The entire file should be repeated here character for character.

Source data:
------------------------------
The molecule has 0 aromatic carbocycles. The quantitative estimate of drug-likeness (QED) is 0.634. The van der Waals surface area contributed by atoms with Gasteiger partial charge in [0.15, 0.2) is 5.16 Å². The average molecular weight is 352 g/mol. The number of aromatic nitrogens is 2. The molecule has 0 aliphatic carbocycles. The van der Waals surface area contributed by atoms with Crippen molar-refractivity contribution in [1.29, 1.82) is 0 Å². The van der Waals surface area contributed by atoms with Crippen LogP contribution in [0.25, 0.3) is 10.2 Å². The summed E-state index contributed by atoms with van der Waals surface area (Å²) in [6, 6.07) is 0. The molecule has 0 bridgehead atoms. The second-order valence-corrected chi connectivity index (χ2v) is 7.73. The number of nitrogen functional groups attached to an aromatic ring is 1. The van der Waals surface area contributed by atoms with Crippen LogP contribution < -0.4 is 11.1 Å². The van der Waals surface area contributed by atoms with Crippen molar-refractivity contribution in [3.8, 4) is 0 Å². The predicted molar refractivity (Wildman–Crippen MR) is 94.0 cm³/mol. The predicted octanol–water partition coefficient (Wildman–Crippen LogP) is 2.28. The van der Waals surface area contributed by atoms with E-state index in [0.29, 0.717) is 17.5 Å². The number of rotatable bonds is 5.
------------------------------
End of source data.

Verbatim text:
The molecule has 0 aromatic carbocycles. The quantitative estimate of drug-likeness (QED) is 0.634. The van der Waals surface area contributed by atoms with Gasteiger partial charge in [0.15, 0.2) is 5.16 Å². The average molecular weight is 352 g/mol. The number of aromatic nitrogens is 2. The molecule has 0 aliphatic carbocycles. The van der Waals surface area contributed by atoms with Crippen molar-refractivity contribution in [1.29, 1.82) is 0 Å². The van der Waals surface area contributed by atoms with Crippen LogP contribution in [0.25, 0.3) is 10.2 Å². The summed E-state index contributed by atoms with van der Waals surface area (Å²) in [6, 6.07) is 0. The molecule has 0 bridgehead atoms. The second-order valence-corrected chi connectivity index (χ2v) is 7.73. The number of nitrogen functional groups attached to an aromatic ring is 1. The van der Waals surface area contributed by atoms with Crippen LogP contribution < -0.4 is 11.1 Å². The van der Waals surface area contributed by atoms with Crippen molar-refractivity contribution in [3.8, 4) is 0 Å². The predicted molar refractivity (Wildman–Crippen MR) is 94.0 cm³/mol. The predicted octanol–water partition coefficient (Wildman–Crippen LogP) is 2.28. The van der Waals surface area contributed by atoms with E-state index in [0.29, 0.717) is 17.5 Å². The number of rotatable bonds is 5.